Canberra Brickworks and Doma

The suburb where common sense took 32 years!

The Yarralumla Residents Association (YRA) is 32 years old.

The association was formed because of the first proposals to redevelop the Brickworks site on the western edge of the suburb.

On October 29 the YRA held a public meeting (attended by about 180 people) to discuss the latest proposals for the Yarralumla Brickworks.

This debate has taken 32 years and many hours of the residents’ time. The latest 2019 proposal is the first that has come close to being acceptable.

In the 1980s the Brickworks was home to artists, creative commercial outlets as well as the occasional markets. Somewhere around the 1990s these creatives were shown off the site as it was slated for redevelopment.

Over the decades there has been a lot of talk, several proposals but in reality, nothing much happened.

People had started to be concerned about the heritage values and whether these may be overridden with a hasty proposal to sell and allow private developers to do their thing.

Then along came the Land Development Authority (LDA) overseen by the then Urban Redevelopment Minister, Andrew Barr.
In 2014/2015 the LDA brazenly proposed that the site be sold so that a developer could build 1800 units with stuff being plonked on to any available land.
The agenda was clear. Sell, sell, sell! Nothing about this proposal was about aesthetics, neighbourhood character and any sensible urban planning.
The YRA under the leadership of Marea Fatseas had to put in an enormous amount of energy and time to oppose all this stupidity.
It was a real uphill battle with all the usual suspects being sent out to hurl that not-so-nice stuff at the residents.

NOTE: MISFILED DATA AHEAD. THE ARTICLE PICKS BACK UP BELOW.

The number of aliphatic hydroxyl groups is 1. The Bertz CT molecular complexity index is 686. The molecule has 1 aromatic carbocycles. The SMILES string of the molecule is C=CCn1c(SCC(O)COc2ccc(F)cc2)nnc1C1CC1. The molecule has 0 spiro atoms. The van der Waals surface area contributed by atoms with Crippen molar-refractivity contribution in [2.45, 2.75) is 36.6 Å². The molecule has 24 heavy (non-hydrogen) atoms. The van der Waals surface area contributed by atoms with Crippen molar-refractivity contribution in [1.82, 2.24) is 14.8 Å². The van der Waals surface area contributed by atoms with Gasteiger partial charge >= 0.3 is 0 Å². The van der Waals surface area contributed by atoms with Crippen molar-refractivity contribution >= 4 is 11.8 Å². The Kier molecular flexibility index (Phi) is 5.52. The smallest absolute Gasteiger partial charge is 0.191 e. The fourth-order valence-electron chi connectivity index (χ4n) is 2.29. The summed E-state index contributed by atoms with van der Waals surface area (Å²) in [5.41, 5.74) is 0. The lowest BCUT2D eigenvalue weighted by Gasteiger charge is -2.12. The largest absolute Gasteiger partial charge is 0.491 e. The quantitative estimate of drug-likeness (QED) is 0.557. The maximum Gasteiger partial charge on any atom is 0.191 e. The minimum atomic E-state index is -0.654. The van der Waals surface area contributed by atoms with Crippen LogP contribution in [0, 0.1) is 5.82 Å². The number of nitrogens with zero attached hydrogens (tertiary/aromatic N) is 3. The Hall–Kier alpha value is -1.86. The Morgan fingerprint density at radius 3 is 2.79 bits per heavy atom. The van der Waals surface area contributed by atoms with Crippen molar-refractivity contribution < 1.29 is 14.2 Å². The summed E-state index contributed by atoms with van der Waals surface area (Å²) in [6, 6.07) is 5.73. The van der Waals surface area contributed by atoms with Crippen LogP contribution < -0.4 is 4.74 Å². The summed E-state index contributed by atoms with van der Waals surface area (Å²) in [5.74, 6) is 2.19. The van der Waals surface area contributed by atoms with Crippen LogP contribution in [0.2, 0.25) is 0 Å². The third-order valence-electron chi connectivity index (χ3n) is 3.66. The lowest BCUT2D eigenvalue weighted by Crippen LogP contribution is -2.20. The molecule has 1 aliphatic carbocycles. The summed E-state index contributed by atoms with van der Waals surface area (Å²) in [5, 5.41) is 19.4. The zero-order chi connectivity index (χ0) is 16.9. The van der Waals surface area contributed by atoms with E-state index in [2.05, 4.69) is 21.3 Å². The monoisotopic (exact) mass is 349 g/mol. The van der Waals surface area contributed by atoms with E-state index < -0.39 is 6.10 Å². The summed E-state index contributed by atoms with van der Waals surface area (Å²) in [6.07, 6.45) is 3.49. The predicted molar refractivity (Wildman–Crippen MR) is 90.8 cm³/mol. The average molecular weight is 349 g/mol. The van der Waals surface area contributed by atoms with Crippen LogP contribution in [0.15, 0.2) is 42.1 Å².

Eventually the government took on board that just maybe the LDA’s proposal was not quite right.
That is, instead of lobbying an outrageous development proposal in the direction of the beautiful suburb of Yarralumla, someone worked out that it may be a good idea to sit down with these intelligent people and talk.
This was not exactly rocket science. A new community panel was established to work through what could happen on the site – with all eyes on the heritage values.
As a result of many hours of work, in late 2015 the community panel agreed on a set of project objectives.
To keep this short, those objectives were incorporated into the tender documents that resulted in the Doma Group signing up in 2019 to develop the site. It was the Doma Group’s concept plans that were presented to the October Yarralumla meeting.
There is no doubt that the community panel with two YRA past presidents on it, being Marea Fatseas and David Harvey, achieved great changes and have given the proposal a chance to be accepted.
The work continues.
On the night there was a degree of acceptance that Doma’s concepts were looking not too bad, especially when people knew what bad things were proposed previously. Instead of the former mega development, there are to be 380 residences.
The presentation was along the lines of a good glossy presentation – mature shady trees everywhere with many happy people wandering about doing “vibrant” things.
One attendee obviously thought it was good as the question asked was driven by the thought they would be buying into one of the stand-alone houses.
Traffic issues are still being worked through and this will not be easy given the way that the ACT government makes a mess with traffic usually based on very questionable data. We can only cross our fingers on that matter.
Are we there yet? Nope. As with any major development, residents are wary the concepts will be reworked and compromises work their way into the final build.
The community panel’s work is not yet complete.
The next presentation will be in May 2020.

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This piece was originally published in City News

Paul Costigan is an independent commentator and consultant on the visual arts, photography, urban design, environmental issues and everyday matters.

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